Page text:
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Commercial success important for survival: Actor Nakul
Chennai, April 20
Actor Nakul, who was recently seen in sleeper hit "Tamiluku En Ondrai Azhuthavum" and has been part of the Tamil industry for over a decade, says critical success doesn't matter anymore as everybody has become money minded.
"Today, I don't think critical success matters anymore. It has to be commercial success. Producers have become very moolah-conscious, especially with the entry of big studios and corporates. When you take all these factors into consideration, you ought to have a good film to survive," Nakul told IANS.
"If a new hero is coming into the market, he has to create an impact with the box office business; otherwise it's tough to survive. Becoming a hero is easy, but staying one in the top league is extremely tough," he said.
Basking in the success of his latest film, Nakul says he has been waiting since 2009 for a hit.
"I accepted 'Tamiluku Ena' merely as an obligation when the producer of my last film, 'Naan Rajavaga Pogiren', which didn't do well, came back to me with an offer. I was touched by his gesture. And when I heard the script, I was blown away and decided I had to do this film," he said.
"I knew there was something about the film that'll work in our favour but I never anticipated this kind of success, which even got me appreciation from some industry bigwigs such as A.R. Murugadoss and Shankar," he said, and added that a hit is welcome anytime in one's career.
Nakul also believes that "Tamiluku Ena" was more like a test for him, and that its success gave him the reassurance that he is on the right track in his career. It also made him realise that it's perfectly alright to wait for the right script to come along.
Having made his cinematic debut in filmmaker Shankar-directed 2003 Tamil film "Boys", Nakul has only starred in eight films so far.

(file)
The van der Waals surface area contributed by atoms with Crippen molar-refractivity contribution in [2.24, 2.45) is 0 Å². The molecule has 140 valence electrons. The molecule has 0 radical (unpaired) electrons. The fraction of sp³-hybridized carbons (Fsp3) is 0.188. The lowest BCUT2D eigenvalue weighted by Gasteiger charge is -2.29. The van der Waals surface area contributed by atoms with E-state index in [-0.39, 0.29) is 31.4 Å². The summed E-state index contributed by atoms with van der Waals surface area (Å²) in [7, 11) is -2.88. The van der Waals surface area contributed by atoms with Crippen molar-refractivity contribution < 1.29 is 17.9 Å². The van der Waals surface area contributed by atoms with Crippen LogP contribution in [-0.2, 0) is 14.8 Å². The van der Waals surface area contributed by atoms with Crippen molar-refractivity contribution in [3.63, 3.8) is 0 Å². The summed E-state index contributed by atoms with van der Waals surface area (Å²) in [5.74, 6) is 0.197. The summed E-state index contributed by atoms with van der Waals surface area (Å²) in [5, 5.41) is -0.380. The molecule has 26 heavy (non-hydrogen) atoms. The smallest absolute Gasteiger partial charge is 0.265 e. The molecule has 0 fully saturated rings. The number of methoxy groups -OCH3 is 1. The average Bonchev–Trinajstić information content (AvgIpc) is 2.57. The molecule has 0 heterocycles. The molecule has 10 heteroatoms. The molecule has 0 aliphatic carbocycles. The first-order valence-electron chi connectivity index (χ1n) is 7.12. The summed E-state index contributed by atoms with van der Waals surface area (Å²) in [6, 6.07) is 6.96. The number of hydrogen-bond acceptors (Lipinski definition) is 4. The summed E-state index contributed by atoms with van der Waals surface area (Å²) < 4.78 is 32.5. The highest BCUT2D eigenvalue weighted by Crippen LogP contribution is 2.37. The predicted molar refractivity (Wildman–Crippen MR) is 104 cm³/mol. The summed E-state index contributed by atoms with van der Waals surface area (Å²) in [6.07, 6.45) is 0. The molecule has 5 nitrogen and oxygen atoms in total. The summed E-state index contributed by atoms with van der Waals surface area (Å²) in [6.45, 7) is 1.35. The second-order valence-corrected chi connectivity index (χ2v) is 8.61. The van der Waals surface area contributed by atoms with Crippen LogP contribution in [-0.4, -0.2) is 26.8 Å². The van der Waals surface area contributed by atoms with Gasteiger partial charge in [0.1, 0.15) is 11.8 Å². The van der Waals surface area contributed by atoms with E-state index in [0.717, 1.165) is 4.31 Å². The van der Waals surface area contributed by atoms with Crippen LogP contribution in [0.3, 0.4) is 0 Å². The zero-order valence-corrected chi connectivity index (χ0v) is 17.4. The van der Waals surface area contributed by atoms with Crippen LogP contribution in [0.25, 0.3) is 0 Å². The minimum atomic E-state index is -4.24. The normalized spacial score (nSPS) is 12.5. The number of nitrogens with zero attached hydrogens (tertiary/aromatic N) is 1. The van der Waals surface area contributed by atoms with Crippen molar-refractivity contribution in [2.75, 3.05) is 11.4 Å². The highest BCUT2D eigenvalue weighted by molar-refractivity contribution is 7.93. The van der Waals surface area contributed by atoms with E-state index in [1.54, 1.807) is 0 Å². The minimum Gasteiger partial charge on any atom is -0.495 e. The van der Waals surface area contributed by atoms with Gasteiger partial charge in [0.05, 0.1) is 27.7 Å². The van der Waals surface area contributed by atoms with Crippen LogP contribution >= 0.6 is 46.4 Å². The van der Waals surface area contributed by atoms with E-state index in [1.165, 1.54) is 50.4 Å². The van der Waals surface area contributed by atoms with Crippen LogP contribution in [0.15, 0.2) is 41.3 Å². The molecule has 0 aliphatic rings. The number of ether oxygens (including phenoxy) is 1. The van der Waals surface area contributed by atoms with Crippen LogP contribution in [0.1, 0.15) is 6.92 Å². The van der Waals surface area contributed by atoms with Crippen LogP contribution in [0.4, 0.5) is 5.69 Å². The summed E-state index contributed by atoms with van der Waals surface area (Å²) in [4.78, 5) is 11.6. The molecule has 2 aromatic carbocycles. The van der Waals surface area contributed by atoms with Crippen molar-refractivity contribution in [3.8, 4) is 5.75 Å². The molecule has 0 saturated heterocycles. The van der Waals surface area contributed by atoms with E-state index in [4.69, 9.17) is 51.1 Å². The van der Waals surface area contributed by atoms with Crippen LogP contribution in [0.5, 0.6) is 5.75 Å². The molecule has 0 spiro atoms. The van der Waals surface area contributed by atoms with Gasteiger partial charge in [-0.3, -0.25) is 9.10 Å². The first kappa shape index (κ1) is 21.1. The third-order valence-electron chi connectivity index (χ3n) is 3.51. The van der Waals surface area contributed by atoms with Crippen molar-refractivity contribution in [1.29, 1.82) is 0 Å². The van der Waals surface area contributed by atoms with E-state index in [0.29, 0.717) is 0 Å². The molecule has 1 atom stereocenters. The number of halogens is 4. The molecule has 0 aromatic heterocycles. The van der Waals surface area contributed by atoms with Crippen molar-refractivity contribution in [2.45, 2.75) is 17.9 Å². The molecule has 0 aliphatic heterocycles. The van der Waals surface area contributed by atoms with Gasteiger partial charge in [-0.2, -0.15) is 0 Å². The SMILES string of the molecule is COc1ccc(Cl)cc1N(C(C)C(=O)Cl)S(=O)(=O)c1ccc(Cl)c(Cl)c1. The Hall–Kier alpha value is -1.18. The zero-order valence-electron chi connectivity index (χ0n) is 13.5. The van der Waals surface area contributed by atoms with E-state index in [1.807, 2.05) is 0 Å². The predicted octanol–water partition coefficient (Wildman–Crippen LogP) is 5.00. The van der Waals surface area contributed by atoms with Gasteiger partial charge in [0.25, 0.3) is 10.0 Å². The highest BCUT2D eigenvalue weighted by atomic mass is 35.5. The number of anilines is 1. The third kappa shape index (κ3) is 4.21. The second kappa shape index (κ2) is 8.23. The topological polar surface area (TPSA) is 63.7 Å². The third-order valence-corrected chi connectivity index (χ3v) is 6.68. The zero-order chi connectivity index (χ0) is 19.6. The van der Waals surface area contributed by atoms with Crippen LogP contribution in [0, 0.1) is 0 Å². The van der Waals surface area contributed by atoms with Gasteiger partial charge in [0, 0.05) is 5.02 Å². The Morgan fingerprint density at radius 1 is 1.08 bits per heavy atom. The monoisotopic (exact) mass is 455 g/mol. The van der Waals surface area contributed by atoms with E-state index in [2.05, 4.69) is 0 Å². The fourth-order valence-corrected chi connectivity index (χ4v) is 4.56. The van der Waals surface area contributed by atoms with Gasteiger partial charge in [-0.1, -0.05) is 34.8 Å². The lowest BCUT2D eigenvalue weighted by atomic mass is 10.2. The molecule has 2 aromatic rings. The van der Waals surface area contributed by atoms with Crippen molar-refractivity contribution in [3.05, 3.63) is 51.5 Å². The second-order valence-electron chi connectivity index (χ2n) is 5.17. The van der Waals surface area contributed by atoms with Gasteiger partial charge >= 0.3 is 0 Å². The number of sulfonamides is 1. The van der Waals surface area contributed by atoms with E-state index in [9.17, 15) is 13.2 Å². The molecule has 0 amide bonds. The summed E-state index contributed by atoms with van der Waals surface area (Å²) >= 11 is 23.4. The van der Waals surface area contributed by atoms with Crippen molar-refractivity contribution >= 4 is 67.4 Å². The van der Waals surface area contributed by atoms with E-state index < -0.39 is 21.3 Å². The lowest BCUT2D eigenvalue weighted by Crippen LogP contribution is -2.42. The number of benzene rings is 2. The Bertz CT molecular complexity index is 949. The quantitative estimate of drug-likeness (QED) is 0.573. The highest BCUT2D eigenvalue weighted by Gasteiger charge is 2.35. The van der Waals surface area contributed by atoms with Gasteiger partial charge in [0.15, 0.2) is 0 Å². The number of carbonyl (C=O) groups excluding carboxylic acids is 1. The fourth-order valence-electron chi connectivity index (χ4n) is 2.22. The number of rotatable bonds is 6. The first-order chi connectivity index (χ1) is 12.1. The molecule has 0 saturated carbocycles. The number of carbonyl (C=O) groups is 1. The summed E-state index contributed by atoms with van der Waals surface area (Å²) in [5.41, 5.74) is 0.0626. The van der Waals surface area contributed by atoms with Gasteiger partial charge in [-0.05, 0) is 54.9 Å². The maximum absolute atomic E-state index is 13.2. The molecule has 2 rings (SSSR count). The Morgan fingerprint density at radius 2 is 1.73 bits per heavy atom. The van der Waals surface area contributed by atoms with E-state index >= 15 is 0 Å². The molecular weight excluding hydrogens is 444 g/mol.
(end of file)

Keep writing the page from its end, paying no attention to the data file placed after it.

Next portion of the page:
Other popular actors such as Siddharth, Bharath and music composer S.S Thaman who worked with him in "Boys" have already worked in over 20 films.
Nakul says he doesn't know why he couldn't do more films.
"I believe luck plays a major part in this industry. See, I can only choose from the offers I get. I don't have a long queue of directors outside my house waiting to cast me. I've always been more inclined towards quality than quantity. But I'm really happy with my career and I have no complaints," he said.
Is he jealous of the fact that his friends who started their careers alongside him have been more successful?
"I'm actually proud of my friends. Since 'Boys', they were extremely committed and had planned what they want to do next. I've never planned my career the way people usually do. It was on the last day on the sets of 'Boys' that I asked myself what I want to do next," he said.
A few years ago when Nakul wasn't getting many offers, he took up singing to keep himself occupied.
"My film career didn't take off after 'Boys' the way I had planned. Singing was again more like an obligation as I couldn't say no to people who requested me to sing. But it's true I took up singing when I felt everything was going down at one point.
"It is because of singing that I got my first offer as hero. I sang the song 'X-Machi' from 'Ghajini' with a singer called Mathangi, who called me for an interview to a private channel. It was here that I was spotted by the wife of director Prasad, who offered me the lead in 'Kadhalil Vizhunthen'.
"Singing kept me alive, but that wasn't what I wanted to do," he added.
Despite his share of hits and flops, Nakul says it has always been a constant struggle in the industry.
He will next be seen in Tamil comedy "Narathan".